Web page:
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02. Good cinema around the corner, says Gulzar
     Express News Service, The Indian Express, Thiruvananthapuram, Sept 13th, 2002

The days of good cinema are round the corner and it is only a matter of time before better purposeful and meaningful cinema asserts itself, pushing aside films of the fast food variety, said poet lyricist Gulzar.

"We now see too many films of the fast food variety but things are definitely looking up. I was jobless for six years before Panditji (RV Pandit) gave me a job. After Maachis he has made four films. There are now producers who want to say something to the audience, rather than merely entertain. It is a good sign. Most importantly people have started to see better movies" he said, sounding a note of optimism.

"There are many artistes in formula films who are really talented. But somehow they are not convinced about the offbeat films which are being made. I wish meaningful cinema would inspire them," he said.

Asked why current art did not compare favorably with those produced in the early Independence days, Gulzar said that any work would only reflect the state of society. "Why, even present day society and politics do not have the conviction and excitement of early days. That is bound to reflect in the works of art too," the poet said.

RV Pandit who made Train to Pakistan, Nidaan, Jayate, and Darmiyaan after Maachis, was also present at Chit Chat session organized as part of Soorya Festival of Films and Theatre. He spoke about how strongly he felt about the Punjab problem and the circumstances which led to the making of Maachis.

While Nidaan, which is to be screened tomorrow, deals with the AIDS threat, Jayate is based on medical malpractice. Darmiyaan with Kiron Kher and Tabu in the lead, peeps into the stark world of eunuchs.

Rohini Hattangadi, who floored the audience yesterday with her performance in Aparajitha, the play directed by her husband Jayadev Hattangadi, said that it was unfortunate that the interest in theatre was waning. "There are not many committed freshers coming in," she said.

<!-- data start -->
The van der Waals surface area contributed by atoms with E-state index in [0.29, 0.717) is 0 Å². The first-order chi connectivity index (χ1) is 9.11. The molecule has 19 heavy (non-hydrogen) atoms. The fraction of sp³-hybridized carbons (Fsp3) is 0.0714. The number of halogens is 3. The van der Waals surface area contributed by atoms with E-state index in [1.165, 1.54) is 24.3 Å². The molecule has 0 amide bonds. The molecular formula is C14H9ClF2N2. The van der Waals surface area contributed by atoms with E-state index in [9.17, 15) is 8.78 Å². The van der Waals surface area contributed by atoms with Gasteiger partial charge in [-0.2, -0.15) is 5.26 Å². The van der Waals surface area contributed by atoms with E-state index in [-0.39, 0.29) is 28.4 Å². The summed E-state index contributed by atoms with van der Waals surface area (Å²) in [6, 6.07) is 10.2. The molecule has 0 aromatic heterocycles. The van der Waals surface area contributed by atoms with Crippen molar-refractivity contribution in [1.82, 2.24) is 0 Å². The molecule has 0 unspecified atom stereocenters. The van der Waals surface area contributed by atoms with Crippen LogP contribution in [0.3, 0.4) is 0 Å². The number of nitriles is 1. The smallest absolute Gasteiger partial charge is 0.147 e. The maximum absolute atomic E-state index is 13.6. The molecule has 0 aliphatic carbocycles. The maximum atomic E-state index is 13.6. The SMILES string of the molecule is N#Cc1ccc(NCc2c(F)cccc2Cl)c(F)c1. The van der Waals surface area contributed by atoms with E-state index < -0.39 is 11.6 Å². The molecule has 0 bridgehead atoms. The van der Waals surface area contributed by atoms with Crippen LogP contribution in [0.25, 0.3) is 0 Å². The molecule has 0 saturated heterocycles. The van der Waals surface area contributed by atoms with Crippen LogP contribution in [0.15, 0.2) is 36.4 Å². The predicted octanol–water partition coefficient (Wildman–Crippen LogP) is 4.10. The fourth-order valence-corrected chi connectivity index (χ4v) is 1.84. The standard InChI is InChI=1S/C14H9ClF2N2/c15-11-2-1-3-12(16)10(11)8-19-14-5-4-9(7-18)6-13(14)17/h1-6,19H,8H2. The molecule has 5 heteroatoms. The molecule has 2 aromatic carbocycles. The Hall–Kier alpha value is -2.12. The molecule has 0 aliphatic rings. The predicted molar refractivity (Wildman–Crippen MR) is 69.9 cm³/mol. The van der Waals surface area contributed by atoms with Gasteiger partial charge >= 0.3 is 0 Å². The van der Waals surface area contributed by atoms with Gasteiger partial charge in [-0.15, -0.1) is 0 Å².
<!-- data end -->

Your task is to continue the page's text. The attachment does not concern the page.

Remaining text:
Aparajitha took six months to rehearse, Jayadev said. "I won't mention their names but there were a few actresses who shied away from doing their role. As for Rohini doing the play and constantly talking about for one hour and forty minutes, it is due to sheer training and professionalism," he added.

Shyamaprasad spent most of the time accepting praise for Agnisakshi which was screened earlier in the day. He also appealed to the audience not to compare the film with the literary work on which it is based.

"At least ten years ago, I wanted to make a film based on the novel. I have tried to be as close in spirit to the work which inspired me. I hope you do not compare the film with the novel. Film and literature are two entirely different media," Shyamaprasad said.

Agnisakshi was not a brilliant novel structurally, Shyamaprasad said. "But there are a lot of unique observations which appealed to me. That is why I made the film," he added.

Gulzar said that the dip in standards of Hindi film lyrics was because lyrics were not penned by professional poets. "Mostly the composer adds the words to the composition which is based on a particular rhythm. These people could at least do a little bit of learning. They can start by reading
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